History doesn’t repeat itself, but it does rhyme. On Friday, 79 economists wrote to the Guardian condemning George Osborne’s plans to run budget surpluses “in good times”, claiming this would risk “a liquidity crisis that could also trigger banking problems, a fall in GDP, a crash, or all three”. Signed by well-known hydraulic Keynesians such as Thomas Piketty and Ha-Joon Chang, the letter said Osborne’s plans had “no basis in economics” and would mean government “won’t be able to respond… to… evolving economic circumstances”.
This hyperbolic prediction and holier-than-thou rejection of alternative opinion is reminiscent of the infamous 1981 letter to The Times, when 364 economists argued Margaret Thatcher’s fiscal and monetary policies would “deepen the depression”. Like their contemporaries, the 364 claimed there was “no basis in economic theory or supporting evidence” for her approach. The letter proved spectacularly badly timed as the economy recovered strongly. Their critique of tightening fiscal policy was entirely misguided.
Perhaps those academics were just ignorant of developments in their field. The Institute of Economic Affairs (IEA) celebrates its sixtieth anniversary this week and contributed substantially to the development of monetarism, or the “Counter-revolution in monetary theory” (as Milton Friedman’s 1970 IEA publication called it), which undermined this post-war Keynesian consensus. This was not a popular position. When Thatcher was asked in the Commons to identify two economists who agreed with her 1981 budget, she named Alan Walters and Patrick Minford. On returning to Downing Street, a civil servant said to her, “It is a good job he did not ask you to name three”.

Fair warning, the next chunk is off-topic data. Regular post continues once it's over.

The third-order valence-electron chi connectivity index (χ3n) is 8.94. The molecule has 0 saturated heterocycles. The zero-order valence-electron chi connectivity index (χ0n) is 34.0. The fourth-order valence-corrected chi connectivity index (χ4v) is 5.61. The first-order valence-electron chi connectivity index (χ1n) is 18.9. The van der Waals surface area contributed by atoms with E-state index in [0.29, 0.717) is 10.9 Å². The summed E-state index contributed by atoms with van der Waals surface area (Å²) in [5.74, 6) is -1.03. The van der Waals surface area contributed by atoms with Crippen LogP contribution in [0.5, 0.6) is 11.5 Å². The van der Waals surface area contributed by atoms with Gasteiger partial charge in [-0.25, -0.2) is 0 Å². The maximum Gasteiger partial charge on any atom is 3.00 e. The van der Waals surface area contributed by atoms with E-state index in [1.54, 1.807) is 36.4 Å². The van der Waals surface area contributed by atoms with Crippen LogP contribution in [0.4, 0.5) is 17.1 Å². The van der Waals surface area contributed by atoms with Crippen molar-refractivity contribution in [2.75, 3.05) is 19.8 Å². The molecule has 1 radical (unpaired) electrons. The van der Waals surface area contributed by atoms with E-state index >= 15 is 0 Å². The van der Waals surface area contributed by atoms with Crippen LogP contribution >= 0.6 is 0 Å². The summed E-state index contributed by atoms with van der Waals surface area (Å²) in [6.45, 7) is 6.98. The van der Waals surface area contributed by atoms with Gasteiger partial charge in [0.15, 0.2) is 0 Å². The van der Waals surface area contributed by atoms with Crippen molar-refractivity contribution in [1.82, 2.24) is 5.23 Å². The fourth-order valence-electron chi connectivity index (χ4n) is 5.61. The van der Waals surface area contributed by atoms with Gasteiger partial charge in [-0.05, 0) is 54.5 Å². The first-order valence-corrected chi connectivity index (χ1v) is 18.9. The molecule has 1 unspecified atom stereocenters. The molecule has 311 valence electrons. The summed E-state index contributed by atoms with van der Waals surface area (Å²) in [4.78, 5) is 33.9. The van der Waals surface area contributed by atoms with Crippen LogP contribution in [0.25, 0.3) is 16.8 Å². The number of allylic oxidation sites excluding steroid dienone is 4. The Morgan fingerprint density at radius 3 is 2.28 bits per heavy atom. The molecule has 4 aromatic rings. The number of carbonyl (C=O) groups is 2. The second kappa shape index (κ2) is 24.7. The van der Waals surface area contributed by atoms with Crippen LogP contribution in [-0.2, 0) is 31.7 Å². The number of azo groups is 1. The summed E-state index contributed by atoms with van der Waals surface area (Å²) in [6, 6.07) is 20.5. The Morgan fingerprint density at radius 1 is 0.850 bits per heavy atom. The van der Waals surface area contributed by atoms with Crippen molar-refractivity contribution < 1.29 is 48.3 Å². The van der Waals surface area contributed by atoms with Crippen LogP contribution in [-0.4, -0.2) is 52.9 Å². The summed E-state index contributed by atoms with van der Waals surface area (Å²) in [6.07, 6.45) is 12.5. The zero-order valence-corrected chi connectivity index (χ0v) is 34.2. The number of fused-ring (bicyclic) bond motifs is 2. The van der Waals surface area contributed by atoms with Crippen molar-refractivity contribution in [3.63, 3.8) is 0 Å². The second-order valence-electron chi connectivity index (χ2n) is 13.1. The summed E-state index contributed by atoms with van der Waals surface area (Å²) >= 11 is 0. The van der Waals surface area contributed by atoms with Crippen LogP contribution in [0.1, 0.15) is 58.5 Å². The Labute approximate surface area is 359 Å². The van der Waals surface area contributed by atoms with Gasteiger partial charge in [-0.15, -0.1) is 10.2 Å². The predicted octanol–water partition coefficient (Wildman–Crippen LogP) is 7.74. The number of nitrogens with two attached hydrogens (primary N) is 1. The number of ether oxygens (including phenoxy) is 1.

Friday’s letter was different, of course, in that it was more about the “surplus law” Osborne envisages. There is a debate to be had about economic policy by legislated fiscal rules. But the parallel in terms of the hysterical reaction is clear.
On many levels, contemporary Keynesians seem certain of things that aren’t true. To claim that there is no theory under which a government that increases its credibility by tying its hands can facilitate lower borrowing costs is demonstrably wrong. To pretend that there is no economic logic to substantial debt reduction during benign periods, given the risk of future recessions (we’ve just had a major recession in which the debt-to-GDP ratio doubled) and the major fiscal headwinds of an ageing population, is astonishing. Even in their own terms, a country with a sustained high debt burden may find itself unable to respond to extreme circumstances when expansionary fiscal policy might be appropriate. And all this before we get to the letter’s intellectual howler of assuming an economy closed to trade or foreign exchange.
Sadly, the letter seemed determined to take the macro debate back to the pre-1970s – when governments believed they could fine-tune the economy. Some Keynesians never let this go, of course. They have long clutched at the straw of high unemployment in the 1980s to claim that the 364 economists were not wrong. Yet these are the same people who today want to discuss productivity rather than the healthy labour market.
This speaks to a broader truth: when the facts change, the Keynesians don’t change their minds. They seem impervious to Obama’s stimulus hugely under-performing Keynesian expectations, to the US “sequestration” on spending not leading to the realisation of Keynesian doomsday predictions, or to the UK growing strongly despite sustained spending cuts as some of the external shocks of 2011-2013 subsided. They conflate Eurozone and UK “austerity”, despite differences in supply-side and monetary approaches.
It must be frustrating to have your views so ignored in the political sphere, but the way to change policy is to convince and persuade the public of the worthiness of what you advocate. Intellectually dishonest and dismissive letters do not help the Keynesian cause.